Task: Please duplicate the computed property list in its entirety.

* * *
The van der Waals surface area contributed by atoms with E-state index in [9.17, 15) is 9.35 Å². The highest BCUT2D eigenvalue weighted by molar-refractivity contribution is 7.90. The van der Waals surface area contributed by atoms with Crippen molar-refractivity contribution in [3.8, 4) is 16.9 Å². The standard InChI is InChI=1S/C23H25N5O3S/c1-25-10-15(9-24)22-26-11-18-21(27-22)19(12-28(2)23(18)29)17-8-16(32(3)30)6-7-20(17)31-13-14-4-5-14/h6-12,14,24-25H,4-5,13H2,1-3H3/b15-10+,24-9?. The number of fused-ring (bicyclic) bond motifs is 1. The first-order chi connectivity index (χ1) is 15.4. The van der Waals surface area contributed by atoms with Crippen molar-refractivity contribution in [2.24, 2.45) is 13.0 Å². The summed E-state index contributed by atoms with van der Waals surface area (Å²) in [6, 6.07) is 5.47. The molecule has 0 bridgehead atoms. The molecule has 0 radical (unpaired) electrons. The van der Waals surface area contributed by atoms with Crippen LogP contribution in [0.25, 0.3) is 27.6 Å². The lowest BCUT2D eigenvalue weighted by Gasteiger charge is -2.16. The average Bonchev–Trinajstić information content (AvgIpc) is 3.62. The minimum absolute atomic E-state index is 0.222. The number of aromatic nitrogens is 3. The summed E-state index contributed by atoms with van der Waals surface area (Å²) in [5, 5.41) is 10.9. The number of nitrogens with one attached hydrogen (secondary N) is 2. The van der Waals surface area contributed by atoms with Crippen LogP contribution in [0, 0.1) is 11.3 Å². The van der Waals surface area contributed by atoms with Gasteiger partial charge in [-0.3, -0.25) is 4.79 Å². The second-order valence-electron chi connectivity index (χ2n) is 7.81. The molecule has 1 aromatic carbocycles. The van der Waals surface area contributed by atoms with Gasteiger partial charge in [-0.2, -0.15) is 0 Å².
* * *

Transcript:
The van der Waals surface area contributed by atoms with E-state index in [9.17, 15) is 9.35 Å². The highest BCUT2D eigenvalue weighted by molar-refractivity contribution is 7.90. The van der Waals surface area contributed by atoms with Crippen molar-refractivity contribution in [3.8, 4) is 16.9 Å². The standard InChI is InChI=1S/C23H25N5O3S/c1-25-10-15(9-24)22-26-11-18-21(27-22)19(12-28(2)23(18)29)17-8-16(32(3)30)6-7-20(17)31-13-14-4-5-14/h6-12,14,24-25H,4-5,13H2,1-3H3/b15-10+,24-9?. The number of fused-ring (bicyclic) bond motifs is 1. The first-order chi connectivity index (χ1) is 15.4. The van der Waals surface area contributed by atoms with Crippen molar-refractivity contribution in [2.24, 2.45) is 13.0 Å². The summed E-state index contributed by atoms with van der Waals surface area (Å²) in [6, 6.07) is 5.47. The molecule has 0 bridgehead atoms. The molecule has 0 radical (unpaired) electrons. The van der Waals surface area contributed by atoms with Crippen LogP contribution in [0.25, 0.3) is 27.6 Å². The lowest BCUT2D eigenvalue weighted by Gasteiger charge is -2.16. The average Bonchev–Trinajstić information content (AvgIpc) is 3.62. The minimum absolute atomic E-state index is 0.222. The number of aromatic nitrogens is 3. The summed E-state index contributed by atoms with van der Waals surface area (Å²) in [5, 5.41) is 10.9. The number of nitrogens with one attached hydrogen (secondary N) is 2. The van der Waals surface area contributed by atoms with Crippen LogP contribution in [0, 0.1) is 11.3 Å². The van der Waals surface area contributed by atoms with Gasteiger partial charge in [-0.3, -0.25) is 4.79 Å². The second-order valence-electron chi connectivity index (χ2n) is 7.81. The molecule has 1 aromatic carbocycles. The van der Waals surface area contributed by atoms with Gasteiger partial charge in [-0.2, -0.15) is 0 Å².